The inspection team was led by a CQC inspector joined by an Expert by Experience, who had personal experience of using or caring for someone who uses this type of service. We used telephone interviews and home visits to people who used the service and to their main carers (relatives or friends) to gain their views about the quality of the service the received.

We visited and observed four people who received their care from the service. We spoke with 15 other people on the phone. Eight relatives also commented about the quality of service their family member received. All responses stated that people found their care to be good or excellent.

We checked medication in the service we visited and found that the policy and procedure had been followed and ensured that people received their medication as prescribed and in a safe way.

We observed staff implementing appropriate moving and handling procedures, making people as comfortable as possible.

Most people felt that staff were well trained and used their knowledge to deliver safe care for people. Staff spoken with confirmed that the training records we saw were accurate and that they had attended all their training.

People explained to us that the provider regularly checked their satisfaction with the quality of service.

We checked records both electronic and in hard copies and all were up to date and appropriate.

Inspection carried out on 16, 19 November 2012

During a routine inspection

We spoke with people who received a service and observed the care and support provided to people at three different houses. We also spoke with two relatives. Feedback from people who received a service and relatives was very positive. People said that the staff were kind and respectful and that they received the care that they needed. Our observations showed that staff supported people in a patient and sensitive way. During our discussions with staff we found that they were knowledgeable about the needs of people they were providing support to and that they were enthusiastic about providing a good quality service to people.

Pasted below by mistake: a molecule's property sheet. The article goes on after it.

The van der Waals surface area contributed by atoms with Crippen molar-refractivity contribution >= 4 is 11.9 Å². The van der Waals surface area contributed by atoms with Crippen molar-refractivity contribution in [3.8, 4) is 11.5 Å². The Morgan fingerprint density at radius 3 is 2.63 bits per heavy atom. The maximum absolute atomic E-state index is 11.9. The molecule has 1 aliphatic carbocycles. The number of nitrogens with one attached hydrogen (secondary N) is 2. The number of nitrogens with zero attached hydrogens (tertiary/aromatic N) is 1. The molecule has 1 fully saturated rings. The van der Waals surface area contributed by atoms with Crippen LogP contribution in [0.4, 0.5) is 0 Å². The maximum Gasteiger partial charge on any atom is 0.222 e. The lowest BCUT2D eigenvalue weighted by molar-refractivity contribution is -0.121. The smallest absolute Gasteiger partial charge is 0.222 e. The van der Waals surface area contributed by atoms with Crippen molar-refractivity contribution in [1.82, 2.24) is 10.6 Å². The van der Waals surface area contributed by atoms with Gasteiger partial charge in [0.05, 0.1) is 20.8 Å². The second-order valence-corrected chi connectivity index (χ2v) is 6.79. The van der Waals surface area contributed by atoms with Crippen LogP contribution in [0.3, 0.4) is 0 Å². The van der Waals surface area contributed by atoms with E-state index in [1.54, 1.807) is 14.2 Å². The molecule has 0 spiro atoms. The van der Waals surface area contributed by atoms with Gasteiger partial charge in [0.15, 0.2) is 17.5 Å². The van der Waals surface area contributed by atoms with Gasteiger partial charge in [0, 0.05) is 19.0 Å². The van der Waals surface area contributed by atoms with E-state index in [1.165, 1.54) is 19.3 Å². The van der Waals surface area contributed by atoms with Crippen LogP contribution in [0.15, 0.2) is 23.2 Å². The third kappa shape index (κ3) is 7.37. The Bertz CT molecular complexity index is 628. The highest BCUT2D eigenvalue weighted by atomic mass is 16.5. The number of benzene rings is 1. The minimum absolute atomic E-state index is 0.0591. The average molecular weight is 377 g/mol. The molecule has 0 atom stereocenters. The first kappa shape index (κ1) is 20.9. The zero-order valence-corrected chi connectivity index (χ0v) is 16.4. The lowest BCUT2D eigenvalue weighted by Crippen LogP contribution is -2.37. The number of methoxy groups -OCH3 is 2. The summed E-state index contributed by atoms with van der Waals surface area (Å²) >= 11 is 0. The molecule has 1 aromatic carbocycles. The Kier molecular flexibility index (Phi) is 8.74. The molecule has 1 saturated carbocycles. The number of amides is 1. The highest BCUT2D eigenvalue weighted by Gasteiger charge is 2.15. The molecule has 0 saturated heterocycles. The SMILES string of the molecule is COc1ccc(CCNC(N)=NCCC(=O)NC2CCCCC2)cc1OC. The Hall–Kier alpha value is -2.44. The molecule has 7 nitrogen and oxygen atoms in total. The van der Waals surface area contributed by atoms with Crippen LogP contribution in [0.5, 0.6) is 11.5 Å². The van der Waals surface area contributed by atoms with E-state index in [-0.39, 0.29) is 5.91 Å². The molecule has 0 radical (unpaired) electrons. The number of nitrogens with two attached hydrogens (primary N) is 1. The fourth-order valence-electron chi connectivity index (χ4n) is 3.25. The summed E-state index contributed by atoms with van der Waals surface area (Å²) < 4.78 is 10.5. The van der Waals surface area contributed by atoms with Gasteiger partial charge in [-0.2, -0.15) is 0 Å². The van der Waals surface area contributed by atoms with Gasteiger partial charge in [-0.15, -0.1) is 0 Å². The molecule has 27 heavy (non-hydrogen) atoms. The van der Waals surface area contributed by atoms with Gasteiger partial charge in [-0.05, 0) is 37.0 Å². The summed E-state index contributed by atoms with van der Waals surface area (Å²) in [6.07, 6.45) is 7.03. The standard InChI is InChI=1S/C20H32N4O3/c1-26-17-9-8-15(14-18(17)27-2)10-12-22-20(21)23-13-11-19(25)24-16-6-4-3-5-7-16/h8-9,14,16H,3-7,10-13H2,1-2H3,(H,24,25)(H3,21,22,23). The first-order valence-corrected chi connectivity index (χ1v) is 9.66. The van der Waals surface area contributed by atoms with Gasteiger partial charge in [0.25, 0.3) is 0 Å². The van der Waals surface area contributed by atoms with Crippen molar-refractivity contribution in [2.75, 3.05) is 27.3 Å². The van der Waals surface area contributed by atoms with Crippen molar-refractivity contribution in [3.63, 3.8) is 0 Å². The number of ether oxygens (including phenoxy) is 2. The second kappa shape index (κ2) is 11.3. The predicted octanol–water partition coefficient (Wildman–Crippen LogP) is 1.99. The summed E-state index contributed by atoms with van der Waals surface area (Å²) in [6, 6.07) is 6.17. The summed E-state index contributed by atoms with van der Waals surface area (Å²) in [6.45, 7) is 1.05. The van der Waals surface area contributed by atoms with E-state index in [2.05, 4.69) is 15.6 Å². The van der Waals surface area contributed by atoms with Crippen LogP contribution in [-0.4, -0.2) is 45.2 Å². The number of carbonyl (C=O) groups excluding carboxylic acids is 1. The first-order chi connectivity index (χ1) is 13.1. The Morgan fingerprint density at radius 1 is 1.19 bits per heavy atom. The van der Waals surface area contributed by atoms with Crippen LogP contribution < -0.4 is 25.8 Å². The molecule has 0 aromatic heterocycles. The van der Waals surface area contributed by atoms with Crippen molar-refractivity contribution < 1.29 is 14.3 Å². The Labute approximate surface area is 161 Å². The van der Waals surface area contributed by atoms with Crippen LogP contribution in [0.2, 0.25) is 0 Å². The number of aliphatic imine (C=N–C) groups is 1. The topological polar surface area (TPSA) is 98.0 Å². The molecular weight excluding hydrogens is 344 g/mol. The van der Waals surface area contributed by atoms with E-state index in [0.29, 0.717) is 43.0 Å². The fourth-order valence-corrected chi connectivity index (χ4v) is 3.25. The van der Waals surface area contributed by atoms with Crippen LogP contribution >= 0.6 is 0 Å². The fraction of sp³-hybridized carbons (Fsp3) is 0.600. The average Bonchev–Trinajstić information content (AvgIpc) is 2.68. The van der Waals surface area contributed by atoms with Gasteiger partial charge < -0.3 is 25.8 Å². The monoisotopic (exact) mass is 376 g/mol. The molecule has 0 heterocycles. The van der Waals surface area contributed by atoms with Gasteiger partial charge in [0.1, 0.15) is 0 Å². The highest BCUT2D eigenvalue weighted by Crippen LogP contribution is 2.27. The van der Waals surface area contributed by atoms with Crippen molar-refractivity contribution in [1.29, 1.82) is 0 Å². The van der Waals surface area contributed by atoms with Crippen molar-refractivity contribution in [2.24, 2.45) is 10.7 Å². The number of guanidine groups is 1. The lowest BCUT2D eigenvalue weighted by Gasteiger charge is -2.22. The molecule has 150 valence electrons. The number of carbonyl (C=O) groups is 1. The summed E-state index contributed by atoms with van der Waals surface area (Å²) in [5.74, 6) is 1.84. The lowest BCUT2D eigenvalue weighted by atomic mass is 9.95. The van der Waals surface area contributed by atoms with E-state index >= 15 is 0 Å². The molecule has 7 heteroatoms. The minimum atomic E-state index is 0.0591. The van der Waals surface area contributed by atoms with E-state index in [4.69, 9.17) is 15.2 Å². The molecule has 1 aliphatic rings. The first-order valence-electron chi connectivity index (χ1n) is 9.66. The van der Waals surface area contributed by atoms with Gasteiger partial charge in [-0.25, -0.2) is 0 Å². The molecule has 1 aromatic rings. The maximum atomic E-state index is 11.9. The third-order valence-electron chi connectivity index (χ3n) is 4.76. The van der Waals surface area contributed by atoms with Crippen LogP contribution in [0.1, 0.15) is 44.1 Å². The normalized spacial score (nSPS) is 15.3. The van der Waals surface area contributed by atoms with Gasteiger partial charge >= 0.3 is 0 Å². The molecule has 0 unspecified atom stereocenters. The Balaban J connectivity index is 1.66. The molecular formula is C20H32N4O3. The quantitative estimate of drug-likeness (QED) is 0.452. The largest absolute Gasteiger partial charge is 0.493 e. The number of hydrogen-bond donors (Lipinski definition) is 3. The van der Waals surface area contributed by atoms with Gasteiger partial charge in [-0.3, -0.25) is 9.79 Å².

Staff said that they received good support and training which enabled them to carry out their roles effectively. However, we identified that for some staff there were areas of training that had not been provided in a timely way.

The standard of records was variable and not all the necessary records were able to be located at the registered office. The majority of care records provided good, clear guidance to staff about how to meet people�s needs but we also identified some that were in need of updating.

The organisation had a quality assurance system in place but we found that this was not always carried out according to the organisation�s own procedures. There was not always evidence of action having been taken to address any identified issues.